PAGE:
Two new pieces of evidence that support the ‘NO FEES for trainees’ campaign launched by this web site at the beginning of January were published today. High Fliers, the organisation that has been monitoring graduate recruitment since 1995, updated its forecast for 2015 graduate recruitment to suggest the market is still growing and that Teach First will be the largest single employer of new graduates in 2015. But, they don’t count the 30,000 graduates entering training to be teachers in their survey partly because to do so would demonstrate how teaching dominates the graduate labour market.
The second piece of evidence was a research report by Income Data Services for the NASUWT on pay in teaching. This shows pay on entry falling behind. Governments have always been reluctant to accept that by imposing an extra year of unpaid preparation on would-be teachers that affects the decision of some that would become teachers when there are plenty of other graduate job opportunities. Making trainees pay fees just adds insult to injury and further reduces the incentive to teach. It have pointed out before that if the Ministry of Defence can pay trainee officers at Sandhurst, the DfE should be able to pay all trainee teachers rather than impost a levy on training through the fees.
With the labour market for graduates now recognised as buoyant, the fee remission is something that can be achieved quickly and relatively cheaply for government and could make a difference to recruitment. Yes, some individuals would have become teachers and be prepared to pay for the privilege, but the same is true for army, navy and air force officers, not to mention civil servants and many others in the public sector. We don’t expect them to, so why teachers?
After the recruitment crisis of 2000-2003 teachers’ pay rose in relation to the private sector, partly because Ministers took the brakes off the progression through to the Upper Pay Spine. It may have been reasonable during the recession for public sector pay to be kept down, but once pay starts becoming uncompetitive something has to be done or a teacher recruitment crisis develops. The warning signs have been there since 2012, as readers of this blog know.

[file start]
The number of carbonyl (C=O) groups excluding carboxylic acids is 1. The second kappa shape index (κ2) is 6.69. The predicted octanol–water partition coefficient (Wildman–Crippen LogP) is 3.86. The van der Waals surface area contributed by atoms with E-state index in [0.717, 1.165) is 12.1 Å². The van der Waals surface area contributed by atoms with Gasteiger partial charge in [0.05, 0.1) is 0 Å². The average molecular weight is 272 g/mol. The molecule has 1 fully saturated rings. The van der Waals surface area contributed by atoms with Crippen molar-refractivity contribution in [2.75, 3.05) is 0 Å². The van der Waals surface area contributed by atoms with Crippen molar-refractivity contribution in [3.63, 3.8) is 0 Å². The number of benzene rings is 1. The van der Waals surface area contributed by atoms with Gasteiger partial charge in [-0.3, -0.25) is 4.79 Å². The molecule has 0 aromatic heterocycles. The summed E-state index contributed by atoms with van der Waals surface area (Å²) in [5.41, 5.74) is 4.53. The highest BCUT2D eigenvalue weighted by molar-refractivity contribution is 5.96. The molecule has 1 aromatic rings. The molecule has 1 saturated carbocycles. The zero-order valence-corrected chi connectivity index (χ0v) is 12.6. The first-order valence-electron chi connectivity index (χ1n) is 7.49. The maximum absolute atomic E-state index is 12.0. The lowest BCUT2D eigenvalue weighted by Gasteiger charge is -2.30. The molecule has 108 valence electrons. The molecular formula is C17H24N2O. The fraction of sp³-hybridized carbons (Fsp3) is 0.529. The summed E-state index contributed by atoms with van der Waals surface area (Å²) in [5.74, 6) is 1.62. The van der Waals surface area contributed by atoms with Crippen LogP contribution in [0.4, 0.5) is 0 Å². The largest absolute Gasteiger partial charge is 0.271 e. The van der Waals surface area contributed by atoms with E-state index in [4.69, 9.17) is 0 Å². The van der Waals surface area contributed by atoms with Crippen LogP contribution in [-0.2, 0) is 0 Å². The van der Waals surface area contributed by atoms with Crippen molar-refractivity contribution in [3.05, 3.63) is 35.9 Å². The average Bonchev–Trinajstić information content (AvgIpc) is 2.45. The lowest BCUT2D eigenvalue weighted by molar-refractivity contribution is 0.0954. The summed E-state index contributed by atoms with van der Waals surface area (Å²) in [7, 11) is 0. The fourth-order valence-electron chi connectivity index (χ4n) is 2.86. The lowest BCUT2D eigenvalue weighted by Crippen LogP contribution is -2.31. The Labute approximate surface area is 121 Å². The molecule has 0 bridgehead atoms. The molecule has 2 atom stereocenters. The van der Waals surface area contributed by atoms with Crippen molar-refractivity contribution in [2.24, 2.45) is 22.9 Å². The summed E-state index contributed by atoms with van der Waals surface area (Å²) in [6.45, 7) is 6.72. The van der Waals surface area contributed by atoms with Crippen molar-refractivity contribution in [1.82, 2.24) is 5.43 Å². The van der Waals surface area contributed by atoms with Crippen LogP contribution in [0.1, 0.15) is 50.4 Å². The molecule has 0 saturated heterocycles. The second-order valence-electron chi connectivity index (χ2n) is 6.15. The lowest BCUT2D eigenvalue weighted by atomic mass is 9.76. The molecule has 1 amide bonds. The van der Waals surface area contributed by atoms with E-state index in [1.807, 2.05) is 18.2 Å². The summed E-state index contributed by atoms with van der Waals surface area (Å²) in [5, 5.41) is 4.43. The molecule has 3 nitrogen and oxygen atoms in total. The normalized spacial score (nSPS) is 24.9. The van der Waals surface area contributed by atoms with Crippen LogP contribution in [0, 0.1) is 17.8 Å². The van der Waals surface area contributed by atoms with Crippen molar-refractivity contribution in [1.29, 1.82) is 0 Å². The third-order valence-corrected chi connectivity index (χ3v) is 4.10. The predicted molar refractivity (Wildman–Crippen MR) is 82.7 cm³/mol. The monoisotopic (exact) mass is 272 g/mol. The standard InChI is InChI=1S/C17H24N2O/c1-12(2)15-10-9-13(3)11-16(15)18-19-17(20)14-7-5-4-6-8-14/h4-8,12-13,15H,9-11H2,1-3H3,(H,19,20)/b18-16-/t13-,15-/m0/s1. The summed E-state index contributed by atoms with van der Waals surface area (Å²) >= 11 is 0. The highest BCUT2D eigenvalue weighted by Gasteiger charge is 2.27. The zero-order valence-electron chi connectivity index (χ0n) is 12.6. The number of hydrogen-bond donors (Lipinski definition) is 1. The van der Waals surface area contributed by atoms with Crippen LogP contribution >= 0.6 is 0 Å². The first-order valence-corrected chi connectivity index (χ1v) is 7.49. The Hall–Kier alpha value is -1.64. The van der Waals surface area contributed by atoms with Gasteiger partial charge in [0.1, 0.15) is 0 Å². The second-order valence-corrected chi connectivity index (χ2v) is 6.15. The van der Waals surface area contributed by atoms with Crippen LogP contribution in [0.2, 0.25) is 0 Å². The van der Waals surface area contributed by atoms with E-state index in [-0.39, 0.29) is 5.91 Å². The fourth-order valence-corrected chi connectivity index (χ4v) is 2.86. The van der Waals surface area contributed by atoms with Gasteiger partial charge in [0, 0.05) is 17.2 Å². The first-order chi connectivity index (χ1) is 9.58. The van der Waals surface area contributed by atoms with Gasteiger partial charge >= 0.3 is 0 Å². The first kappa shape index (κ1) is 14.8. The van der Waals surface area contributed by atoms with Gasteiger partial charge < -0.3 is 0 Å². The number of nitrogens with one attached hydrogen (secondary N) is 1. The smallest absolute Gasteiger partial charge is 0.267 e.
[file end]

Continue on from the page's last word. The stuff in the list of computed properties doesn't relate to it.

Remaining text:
With most graduate jobs located in or around London traditionally it is in the capital that pay pressures have been likely to exert the greatest effect. But, with new businesses able to start in bedrooms these days and then turnover many thousands of pounds through a single computer pay and conditions have become a national issue that the government’s broadband strategy will only make worse.
Schools can offer what salaries they like these days, and we will try to monitor this trend. Schools may seek to use their reserves to offer higher salaries and savvy trainees will undoubtedly use the evidence from today’s reports to negotiate higher starting salaries, especially if they know that they are in a shortage subject. Schools that register their vacancies with www.teachvac.co.uk will be told about the size of the market and can respond accordingly.
At the end of this month we will know the initial recruitment figures for 2015 training places and can compare the situation with January 2014. Any deterioration will be bad news. Cut tuition fees now.